Last spring Andrew Smith wrapped up a four-year career at Butler, averaging 11.3 points and 6.1 rebounds per game as a senior for a program that made three NCAA tournament appearances during his time at the school. For his career Smith, who played just under five minutes per game as a freshman, averaged 8.6 points and 4.8 rebounds per game.
The improvements made throughout his college career put Andrew in a position where he could play professionally, landing a contract with BC Neptunas, a professional team in Lithuania. But Smith’s time with the team was cut short for health reasons, as he was diagnosed with non-Hodgskin’s lymphoma after playing just five games for BC Neptunas.
He and his wife, Samantha, have started a blog they have named Kicking Cancer with the Smiths. Samantha discussed Andrew’s diagnosis in the first entry:
But an adventure that was supposed to kick off our marriage into a whirlwind of experience and culture was cut short when we were sat down at our kitchen table in Lithuania and were told there was a sizable tumor taking shape inside of Andrew. Shock, dismay, sadness, fear, and an emergency flight home were our next 36 hours. We had dreamt of the joyous day of setting foot on US ground once again, but this is certainly not what we had pictured. It was hard to be excited about reuniting with our loved ones because we knew that those hugs would be brief before heading straight to the hospital from O’Hare.
Smith finished his Butler career ranked in the top 25 of the school’s all-time scoring (25th) and rebounding (12th) lists. News of Smith’s diagnosis resulting in an outpouring of support, with members of the Butler community including former coaches and teammates and former competitors (including Xavier head coach Chris Mack and Indiana head coach Tom Crean) sending out positive messages via Twitter.
Last month the NCAA announced that due to rules violations found in their investigation of the SMU men’s basketball program, the team would be banned from postseason play in 2015-16 and head coach Larry Brown would be suspended for the first nine games of the 2015-16 season. With a team led by seniors Nic Moore and Markus Kennedy and just one player (Keith Frazier) being the subject of the investigation, it was assumed that SMU would at the very least appeal the postseason ban.
Friday, the school announced that while it will appeal some of the penalties handed down by the NCAA to the men’s basketball and men’s golf programs they will not appeal the postseason ban or Brown’s suspension.
“After careful consideration, however, we will not appeal the NCAA post-season ban on men’s basketball or partial season suspension of Head Men’s Basketball Coach Larry Brown,” SMU president R. Gerald Turner stated in the release. “Although we regret the severe impact on our student-athletes, the simple fact is that the NCAA penalty structure mandates at minimum a one-year post-season ban for the level of misconduct that occurred, in our case, when a former staff member completed an online high school course for a prospective student-athlete, committing academic misconduct.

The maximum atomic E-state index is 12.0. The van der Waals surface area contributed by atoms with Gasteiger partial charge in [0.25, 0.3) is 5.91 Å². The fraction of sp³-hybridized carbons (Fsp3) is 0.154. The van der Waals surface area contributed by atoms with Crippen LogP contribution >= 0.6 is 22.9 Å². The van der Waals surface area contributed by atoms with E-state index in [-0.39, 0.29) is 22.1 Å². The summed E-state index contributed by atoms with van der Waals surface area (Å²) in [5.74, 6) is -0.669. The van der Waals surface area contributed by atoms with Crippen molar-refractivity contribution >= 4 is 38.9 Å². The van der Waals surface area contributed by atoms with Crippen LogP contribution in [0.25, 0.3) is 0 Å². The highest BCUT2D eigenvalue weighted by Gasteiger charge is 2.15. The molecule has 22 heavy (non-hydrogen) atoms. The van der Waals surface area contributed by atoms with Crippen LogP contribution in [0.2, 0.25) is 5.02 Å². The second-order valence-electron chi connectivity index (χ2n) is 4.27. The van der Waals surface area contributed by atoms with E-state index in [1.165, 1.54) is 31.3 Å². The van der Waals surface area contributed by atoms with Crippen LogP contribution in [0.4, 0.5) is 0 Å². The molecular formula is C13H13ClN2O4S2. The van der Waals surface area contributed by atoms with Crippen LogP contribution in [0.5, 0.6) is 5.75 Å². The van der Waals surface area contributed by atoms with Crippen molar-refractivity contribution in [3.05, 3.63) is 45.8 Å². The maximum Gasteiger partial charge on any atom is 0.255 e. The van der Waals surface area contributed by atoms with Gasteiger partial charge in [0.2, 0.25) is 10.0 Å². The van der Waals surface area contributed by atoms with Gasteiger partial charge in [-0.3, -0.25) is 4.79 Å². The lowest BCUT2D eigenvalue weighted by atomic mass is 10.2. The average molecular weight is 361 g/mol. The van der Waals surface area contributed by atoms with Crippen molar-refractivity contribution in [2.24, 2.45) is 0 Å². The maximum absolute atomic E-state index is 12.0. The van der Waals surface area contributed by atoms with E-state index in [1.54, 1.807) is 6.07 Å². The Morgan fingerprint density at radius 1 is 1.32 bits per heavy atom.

“In addition, should we appeal this matter, the lengthy process and uncertainty during this period could harm many aspects of the program. Coach Brown and his staff also agree that it is in the best interests of the program to accept these sanctions and move forward.”
Among the penalties the school will appeal (with regards to the basketball program) are the “duration of scholarship losses” and how long the recruiting restrictions placed on the program will last, and the vacating of games Frazier played in during the 2013-14 season.
This a tough turn of events for players who had nothing to do with the violations, as they see their opportunity to return to the NCAA tournament taken away. As a result of the school’s decision, SMU’s season will end March 9 following their regular season finale against Cincinnati.
Kevin Marfo committed to George Washington on Friday evening, announcing his decision on Twitter.
“I am grateful and appreciative to all the schools that recruited me. But I will be spending the next four years at George Washington University,” he tweeted.
This caps a successful week for Mike Lonergan on the recruiting trail. On Tuesday, GW landed a commitment from Darnell Rogers, a 5-foot-3 point guard. He is the son of former GW guard Shawnta Rogers, the 1999 Atlantic 10 Player of the Year. GW ends the week by adding a tenacious rebounder to a front court that graduates top rebounder Kevin Larsen after this season. Rogers and Marfo join power forward Collin Smith in the Class of 2016. Seton Hall transfer Jaren Sina will also be eligible in 2016-17.
He cut his list to 10 in August with Pittsburgh, Georgia Tech, Minnesota, Boston College, UMass, Saint Joseph’s, DePaul, Rhode Island and Providence all making the cut along wit the Colonials. He later trimmed the list to five finalists: BC, Providence, DePaul, GW and Rhode Island.
The Worcester Academy (Mass.) forward played for BABC this summer in the Nike EYBL, averaging 11.3 points and 8.8 rebounds per game. The 6-foot-8 Marfo is listed as the No. 148 overall player in the Class of 2016 by Rivals.